Patrick McCormack — Tiger Consumer Management

Patrick McCormack: Tiger Consumer Management

Patrick McCormack-led hedge fund Tiger Consumer Management. The fund shutdown in March 2015, returning all money to investors after 15 years in operation.

Patrick McCormack Tiger Consumer Management
Patrick McCormack Tiger Consumer Management

Tiger Consumer Tiger Consumer Management was one of the original Tiger Seeds. Launched during 2000, the fund received backing from Julian Robertson’s Tiger Management Corp. According to Patrick McCormack’s final letter to investors, he shut Tiger Consumer “to spend more time with his family”.

McCormack told his investors in a letter, “Managing a fundamentally driven, long/short equity hedge fund is rewarding but demanding work. I have decided after nearly 15 years of doing so, at this stage of my life, I would like to spend more time with my family.”

“The decision to wind-down is one of the most difficult I have faced, but I have given it considerable thought and believe now is the best time to do so, particularly given a strong start to the year”.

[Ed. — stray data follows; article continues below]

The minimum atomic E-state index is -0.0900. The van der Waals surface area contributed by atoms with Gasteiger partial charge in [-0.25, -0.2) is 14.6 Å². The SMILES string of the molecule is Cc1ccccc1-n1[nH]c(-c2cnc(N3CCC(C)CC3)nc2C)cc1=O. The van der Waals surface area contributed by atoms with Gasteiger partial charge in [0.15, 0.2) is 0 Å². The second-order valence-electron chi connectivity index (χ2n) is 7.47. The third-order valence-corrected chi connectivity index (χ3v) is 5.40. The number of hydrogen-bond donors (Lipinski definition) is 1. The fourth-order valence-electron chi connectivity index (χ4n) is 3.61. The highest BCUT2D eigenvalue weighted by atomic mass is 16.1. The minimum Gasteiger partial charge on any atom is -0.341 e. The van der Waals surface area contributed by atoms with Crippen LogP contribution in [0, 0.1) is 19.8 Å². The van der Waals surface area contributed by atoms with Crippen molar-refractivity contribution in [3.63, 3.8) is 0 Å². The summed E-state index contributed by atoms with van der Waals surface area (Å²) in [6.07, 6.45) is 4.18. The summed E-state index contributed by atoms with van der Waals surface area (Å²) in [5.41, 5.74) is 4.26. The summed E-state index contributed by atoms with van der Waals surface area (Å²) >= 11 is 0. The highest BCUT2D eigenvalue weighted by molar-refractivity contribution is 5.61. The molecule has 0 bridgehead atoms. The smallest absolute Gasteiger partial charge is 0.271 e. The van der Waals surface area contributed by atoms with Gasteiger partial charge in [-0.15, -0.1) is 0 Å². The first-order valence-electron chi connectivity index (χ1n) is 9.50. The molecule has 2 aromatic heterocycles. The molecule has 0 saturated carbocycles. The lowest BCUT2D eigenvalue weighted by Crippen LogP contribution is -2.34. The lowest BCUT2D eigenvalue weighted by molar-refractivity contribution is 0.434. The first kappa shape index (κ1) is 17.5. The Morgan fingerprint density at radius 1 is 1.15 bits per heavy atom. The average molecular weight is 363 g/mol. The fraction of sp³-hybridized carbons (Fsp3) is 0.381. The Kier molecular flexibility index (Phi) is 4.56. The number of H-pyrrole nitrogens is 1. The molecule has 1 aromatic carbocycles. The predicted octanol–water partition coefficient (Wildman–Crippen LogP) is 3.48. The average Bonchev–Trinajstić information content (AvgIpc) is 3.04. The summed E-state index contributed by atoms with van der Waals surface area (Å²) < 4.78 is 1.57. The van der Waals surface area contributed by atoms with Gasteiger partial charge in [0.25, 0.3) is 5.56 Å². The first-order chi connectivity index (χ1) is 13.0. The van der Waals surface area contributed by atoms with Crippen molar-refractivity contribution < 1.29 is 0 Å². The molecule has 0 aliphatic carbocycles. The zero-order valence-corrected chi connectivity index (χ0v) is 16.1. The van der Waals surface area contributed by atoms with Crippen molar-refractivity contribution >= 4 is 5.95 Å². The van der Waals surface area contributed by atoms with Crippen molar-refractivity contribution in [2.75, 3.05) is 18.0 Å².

The quarter before it closes was especially tough for Tiger Consumer. During the third quarter of 2014 the fund reported assets under management of $2 billion. However, by the end of 2014, AUM had dropped to $1.4 billion.

Tiger Consumer Management: Performance

To the end of 2012, since inception on June 15, 2000, Tiger Consumer is up 160.0%, or 7.9% annually, compared to a 23.1% increase, or a 1.7% annual increase, in the S&P 500.

Tiger Consumer uses a long/short strategy and has generated a positive alpha in down markets, with virtually all down market alpha coming from shorts. The fund shorts stocks in particular, not ETF’s or a basket that mirrors the fund’s custom benchmark. Be definition, in Tiger Consumer’s strategy, shorting an ETF/basket is not alpha producing, and thus, the fund’s results, particularly in down markets, would have been meaningfully worst than that reported.

To the second quarter of 2012, across Tiger Consumer’s life, 145 months in total, the fund had worked through down markets lasting a total of 58 months and up markets lasting 87 months in total. In down markets, the fund achieved a total alpha of 28.2%, thanks to short positions. In up markets, the fund achieved an alpha of 53.5%, mostly from longs.

Patrick McCormack: Articles

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